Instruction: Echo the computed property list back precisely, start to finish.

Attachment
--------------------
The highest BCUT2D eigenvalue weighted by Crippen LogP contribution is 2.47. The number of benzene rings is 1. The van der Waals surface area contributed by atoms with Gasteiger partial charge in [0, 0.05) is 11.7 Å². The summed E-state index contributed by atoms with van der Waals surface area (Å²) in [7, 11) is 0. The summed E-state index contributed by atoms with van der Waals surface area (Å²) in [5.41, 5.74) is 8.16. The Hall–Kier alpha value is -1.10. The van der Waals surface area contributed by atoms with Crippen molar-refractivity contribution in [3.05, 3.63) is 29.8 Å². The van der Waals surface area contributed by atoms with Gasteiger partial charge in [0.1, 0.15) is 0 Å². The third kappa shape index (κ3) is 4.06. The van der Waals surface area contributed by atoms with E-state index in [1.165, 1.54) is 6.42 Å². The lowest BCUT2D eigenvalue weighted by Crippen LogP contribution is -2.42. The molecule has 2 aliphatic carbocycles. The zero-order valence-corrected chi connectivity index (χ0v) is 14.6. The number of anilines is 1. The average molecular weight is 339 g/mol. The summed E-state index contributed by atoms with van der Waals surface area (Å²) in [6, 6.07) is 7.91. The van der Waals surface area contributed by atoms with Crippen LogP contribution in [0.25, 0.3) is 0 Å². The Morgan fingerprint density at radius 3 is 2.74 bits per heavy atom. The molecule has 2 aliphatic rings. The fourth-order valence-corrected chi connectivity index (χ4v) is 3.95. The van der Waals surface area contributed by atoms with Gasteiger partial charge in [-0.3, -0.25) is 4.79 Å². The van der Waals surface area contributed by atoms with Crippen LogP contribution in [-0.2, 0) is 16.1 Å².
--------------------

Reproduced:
The highest BCUT2D eigenvalue weighted by Crippen LogP contribution is 2.47. The number of benzene rings is 1. The van der Waals surface area contributed by atoms with Gasteiger partial charge in [0, 0.05) is 11.7 Å². The summed E-state index contributed by atoms with van der Waals surface area (Å²) in [7, 11) is 0. The summed E-state index contributed by atoms with van der Waals surface area (Å²) in [5.41, 5.74) is 8.16. The Hall–Kier alpha value is -1.10. The van der Waals surface area contributed by atoms with Crippen molar-refractivity contribution in [3.05, 3.63) is 29.8 Å². The van der Waals surface area contributed by atoms with Gasteiger partial charge in [0.1, 0.15) is 0 Å². The third kappa shape index (κ3) is 4.06. The van der Waals surface area contributed by atoms with E-state index in [1.165, 1.54) is 6.42 Å². The lowest BCUT2D eigenvalue weighted by Crippen LogP contribution is -2.42. The molecule has 2 aliphatic carbocycles. The zero-order valence-corrected chi connectivity index (χ0v) is 14.6. The number of anilines is 1. The average molecular weight is 339 g/mol. The summed E-state index contributed by atoms with van der Waals surface area (Å²) in [6, 6.07) is 7.91. The van der Waals surface area contributed by atoms with Crippen LogP contribution in [0.25, 0.3) is 0 Å². The Morgan fingerprint density at radius 3 is 2.74 bits per heavy atom. The molecule has 2 aliphatic rings. The fourth-order valence-corrected chi connectivity index (χ4v) is 3.95. The van der Waals surface area contributed by atoms with Gasteiger partial charge in [-0.3, -0.25) is 4.79 Å². The van der Waals surface area contributed by atoms with Crippen LogP contribution in [-0.2, 0) is 16.1 Å².